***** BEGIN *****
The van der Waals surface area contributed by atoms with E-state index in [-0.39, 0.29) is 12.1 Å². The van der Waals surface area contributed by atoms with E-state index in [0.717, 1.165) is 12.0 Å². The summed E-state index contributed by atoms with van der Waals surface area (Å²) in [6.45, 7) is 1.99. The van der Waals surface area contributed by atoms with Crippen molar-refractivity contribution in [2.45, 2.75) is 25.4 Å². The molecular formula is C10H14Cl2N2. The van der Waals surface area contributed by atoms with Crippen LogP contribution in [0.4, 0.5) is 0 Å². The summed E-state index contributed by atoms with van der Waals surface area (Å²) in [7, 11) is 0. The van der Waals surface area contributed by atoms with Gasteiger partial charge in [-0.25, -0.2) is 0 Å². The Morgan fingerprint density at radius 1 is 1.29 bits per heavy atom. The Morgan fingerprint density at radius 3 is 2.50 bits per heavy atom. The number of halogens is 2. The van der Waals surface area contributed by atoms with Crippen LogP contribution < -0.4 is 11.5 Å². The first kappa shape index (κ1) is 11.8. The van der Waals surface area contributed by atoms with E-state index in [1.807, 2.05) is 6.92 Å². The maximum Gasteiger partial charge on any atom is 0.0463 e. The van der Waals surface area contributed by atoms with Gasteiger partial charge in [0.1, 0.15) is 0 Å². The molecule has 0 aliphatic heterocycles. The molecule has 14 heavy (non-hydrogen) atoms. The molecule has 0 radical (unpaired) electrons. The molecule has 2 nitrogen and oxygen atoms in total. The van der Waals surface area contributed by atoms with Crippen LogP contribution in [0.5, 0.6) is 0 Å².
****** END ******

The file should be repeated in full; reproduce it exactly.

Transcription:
The van der Waals surface area contributed by atoms with E-state index in [-0.39, 0.29) is 12.1 Å². The van der Waals surface area contributed by atoms with E-state index in [0.717, 1.165) is 12.0 Å². The summed E-state index contributed by atoms with van der Waals surface area (Å²) in [6.45, 7) is 1.99. The van der Waals surface area contributed by atoms with Crippen molar-refractivity contribution in [2.45, 2.75) is 25.4 Å². The molecular formula is C10H14Cl2N2. The van der Waals surface area contributed by atoms with Crippen LogP contribution in [0.4, 0.5) is 0 Å². The summed E-state index contributed by atoms with van der Waals surface area (Å²) in [7, 11) is 0. The van der Waals surface area contributed by atoms with Gasteiger partial charge in [-0.25, -0.2) is 0 Å². The Morgan fingerprint density at radius 1 is 1.29 bits per heavy atom. The Morgan fingerprint density at radius 3 is 2.50 bits per heavy atom. The number of halogens is 2. The van der Waals surface area contributed by atoms with Crippen LogP contribution < -0.4 is 11.5 Å². The first kappa shape index (κ1) is 11.8. The van der Waals surface area contributed by atoms with E-state index in [1.807, 2.05) is 6.92 Å². The maximum Gasteiger partial charge on any atom is 0.0463 e. The van der Waals surface area contributed by atoms with Gasteiger partial charge in [0.1, 0.15) is 0 Å². The molecule has 0 aliphatic heterocycles. The molecule has 14 heavy (non-hydrogen) atoms. The molecule has 0 radical (unpaired) electrons. The molecule has 2 nitrogen and oxygen atoms in total. The van der Waals surface area contributed by atoms with Crippen LogP contribution in [0.5, 0.6) is 0 Å².